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Before the Panthers drafted Bryce Young first overall this April, CBS Sports analyst and former NFL general manager Rick Spielman couldn't help but compare the 21-year-old quarterback to a certain NBA legend. Young might be historically small for his position, Spielman argued, but his "natural feel" for the game lends itself to effortlessly clutch poise, not so unlike Golden State Warriors icon Stephen Curry.

On the surface, the comp may have been just as idealistic as suggesting Young, who's yet to take an NFL snap, possesses the same aura of reigning Super Bowl contenders Patrick Mahomes and Jalen Hurts. But don't tell that to Curry himself. The four-time NBA champion grew up in Charlotte. And Young's arrival has given new life to his own Panthers fandom.

"Extremely excited," Curry tells CBS Sports of Young. "I'm excited that we have hopefully the quarterback of the future that can lead the franchise to the heights that we (enjoyed) with Cam (Newton), and potentially get that first Super Bowl. I'm excited to watch him play. I'm rooting for him. I'm excited for the city of Charlotte to have some new excitement, some new energy around the team. I'll be tuned in for Opening Week for sure."

As for the actual Curry-Young comparisons? Turns out there is more in common between the big-name athletes than smaller statures and smooth passing abilities. Young has been especially clear about the importance of his Christian faith, striving to "represent God through football," and Curry, widely hailed as the greatest basketball shooter of all time, still attributes his improbable composure to Bible-inspired humility.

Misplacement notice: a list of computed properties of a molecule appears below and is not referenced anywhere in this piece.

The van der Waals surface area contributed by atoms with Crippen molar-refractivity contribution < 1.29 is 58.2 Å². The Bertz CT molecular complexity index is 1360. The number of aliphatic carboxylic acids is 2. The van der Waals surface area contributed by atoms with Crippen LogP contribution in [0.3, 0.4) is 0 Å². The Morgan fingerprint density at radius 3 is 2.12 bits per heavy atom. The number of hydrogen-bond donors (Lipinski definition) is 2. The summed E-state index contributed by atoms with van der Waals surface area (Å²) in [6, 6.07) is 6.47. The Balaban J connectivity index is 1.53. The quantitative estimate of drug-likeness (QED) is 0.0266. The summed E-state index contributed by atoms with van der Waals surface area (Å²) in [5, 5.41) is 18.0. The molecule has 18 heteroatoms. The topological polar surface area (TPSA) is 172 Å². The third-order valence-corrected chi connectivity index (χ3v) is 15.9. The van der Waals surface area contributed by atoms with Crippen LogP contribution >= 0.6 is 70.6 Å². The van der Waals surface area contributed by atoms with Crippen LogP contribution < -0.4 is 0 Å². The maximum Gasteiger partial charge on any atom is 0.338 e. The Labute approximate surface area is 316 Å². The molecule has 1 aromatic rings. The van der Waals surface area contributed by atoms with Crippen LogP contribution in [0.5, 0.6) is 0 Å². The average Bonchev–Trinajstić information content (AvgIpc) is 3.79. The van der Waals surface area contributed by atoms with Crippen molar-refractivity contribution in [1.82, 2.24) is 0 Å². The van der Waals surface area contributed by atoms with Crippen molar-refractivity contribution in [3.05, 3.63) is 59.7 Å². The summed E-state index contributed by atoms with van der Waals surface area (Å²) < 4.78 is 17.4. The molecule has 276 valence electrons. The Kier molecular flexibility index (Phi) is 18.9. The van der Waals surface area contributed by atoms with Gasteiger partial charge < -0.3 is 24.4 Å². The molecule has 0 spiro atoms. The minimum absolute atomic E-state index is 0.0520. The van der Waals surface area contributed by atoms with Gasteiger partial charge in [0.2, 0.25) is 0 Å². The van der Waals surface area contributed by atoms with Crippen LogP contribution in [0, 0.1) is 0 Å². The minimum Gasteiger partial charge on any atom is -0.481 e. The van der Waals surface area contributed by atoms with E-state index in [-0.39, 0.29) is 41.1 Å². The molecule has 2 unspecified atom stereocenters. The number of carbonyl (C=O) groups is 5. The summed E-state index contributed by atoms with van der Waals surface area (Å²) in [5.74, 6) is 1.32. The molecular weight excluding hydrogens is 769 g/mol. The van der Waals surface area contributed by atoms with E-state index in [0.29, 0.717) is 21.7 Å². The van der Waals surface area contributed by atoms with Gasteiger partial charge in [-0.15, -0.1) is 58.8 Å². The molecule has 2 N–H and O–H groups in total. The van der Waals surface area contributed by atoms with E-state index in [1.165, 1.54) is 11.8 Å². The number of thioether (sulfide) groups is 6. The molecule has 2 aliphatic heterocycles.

"It's always the centering force around defining my purpose and taking me outside of myself," Curry says.

The two-time NBA MVP, who reportedly once entertained a bid for Panthers ownership, is currently promoting a documentary, "Underrated," from A24, Apple TV+ and producer Ryan Coogler ("Creed," "Black Panther"), that chronicles his journey from undersized small-school player. But he is deliberately understated in the drama, deferring to those who mentored him.

"It's not about me," he says. "It's not about any of the professional basketball accolades. It's not about even the way people talk about you or celebrate you or whatever. It's about the connection you have with people, whether it's personally in your lives -- your family, the way you're able to uplift them, learn from them, encourage them -- to the masses who I may never meet. I've never been one to just bash people over the heads with scriptures or verses or mantras about my faith, but it's about being able to leverage every ounce of platform that I've been blessed with to reach others. I just know that is my mission, and why I've been put in this position. It's a continuation of Romans 8:28, which has always been a (tool for) establishing perspective in every season of life that I'm in. 'For we know that all things work for the good of those who love (God) and have been called according to his purpose.'"

Young draws from a similar playbook, recently telling the Sports Spectrum podcast that "what motivates me ... is to model myself after the Lord." If the rest of the QB's journey mirrors that of Curry in any way, well, Panthers fans would probably be elated. But that doesn't mean the Alabama product should hang his head if the 2023 rookie season doesn't produce immediate success.

"My first college game, when I had 13 turnovers," Curry says with a smile, "I felt like it was pretty bad of a performance, but then when I saw the actual footage for the first time since I played that gave over 15 years ago, it was 100 times worse. It's the vulnerability of knowing how bad it was at one point before I truly figured out how to play."

In the meantime, Young can count on steady support from one of the biggest names in Panthers Nation.